Fees to increase at New Mexico’s newest national park
ALAMOGORDO, N.M. (AP) — Officials at White Sands National Park say entrance fees will be increasing with the start of the new year.
The increase isn’t related to the recent change in designation from a national monument to a national park but because of plans by the National Park Service to increase fees nationwide. Officials say the fee hike will mean more revenue that can be used for infrastructure and maintenance at the New Mexico park.
Starting Jan. 1, entry to the park will be $25 per vehicle, $15 per person and $20 per motorcycle. The annual parks pass and lifetime pass for seniors will remain $80.
Home to the largest gypsum dunefield in the world, White Sands National Park sees hundreds of thousands of visitors every year, more than any other park service location in New Mexico. It’s also home to the world’s largest collection of Ice Age fossilized footprints.
Of the new revenue raised at White Sands, officials say 80 percent will remain at the southern New Mexico park.
Officials say the money has enabled upgrades to a boardwalk designed to provide more accessibility to the dunes, restoration of the porch poles at the historic visitor center and rehabilitation of the 1930s-era sewage system.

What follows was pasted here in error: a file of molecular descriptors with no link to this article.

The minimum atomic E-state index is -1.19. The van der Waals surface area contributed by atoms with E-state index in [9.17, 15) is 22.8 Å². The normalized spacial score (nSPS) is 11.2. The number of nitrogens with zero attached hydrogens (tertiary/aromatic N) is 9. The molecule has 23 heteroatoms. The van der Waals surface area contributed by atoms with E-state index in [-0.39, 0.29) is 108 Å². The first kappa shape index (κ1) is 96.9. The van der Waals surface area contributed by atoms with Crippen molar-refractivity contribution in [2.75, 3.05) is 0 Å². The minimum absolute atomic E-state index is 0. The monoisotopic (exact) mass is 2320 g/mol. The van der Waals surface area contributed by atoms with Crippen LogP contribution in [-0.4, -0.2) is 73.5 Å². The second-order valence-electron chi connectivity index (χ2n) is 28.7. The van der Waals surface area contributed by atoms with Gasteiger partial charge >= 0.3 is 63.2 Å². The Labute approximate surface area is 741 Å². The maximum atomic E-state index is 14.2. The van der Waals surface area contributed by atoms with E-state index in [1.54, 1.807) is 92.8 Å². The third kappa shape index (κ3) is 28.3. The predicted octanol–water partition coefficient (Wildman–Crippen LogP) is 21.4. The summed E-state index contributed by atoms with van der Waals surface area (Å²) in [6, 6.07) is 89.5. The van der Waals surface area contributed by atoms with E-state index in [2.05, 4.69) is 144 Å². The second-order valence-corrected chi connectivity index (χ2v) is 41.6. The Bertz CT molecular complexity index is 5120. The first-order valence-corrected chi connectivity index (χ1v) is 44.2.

Last year, the water tower also was overhauled to help with much-needed improvements to the park’s water delivery system.
Park entrance fees also have been used to update and repair picnic facilities, create exhibits and facilitate ranger-led public programs.
White Sands has charged an entrance fee since 1937. It’s one of 165 National Park Service sites with a fee; the other 254 national parks are free.
In mid-December, White Sands became the 62nd designated national park as President Donald Trump signed a defense spending measure, which included a provision on the redesignation.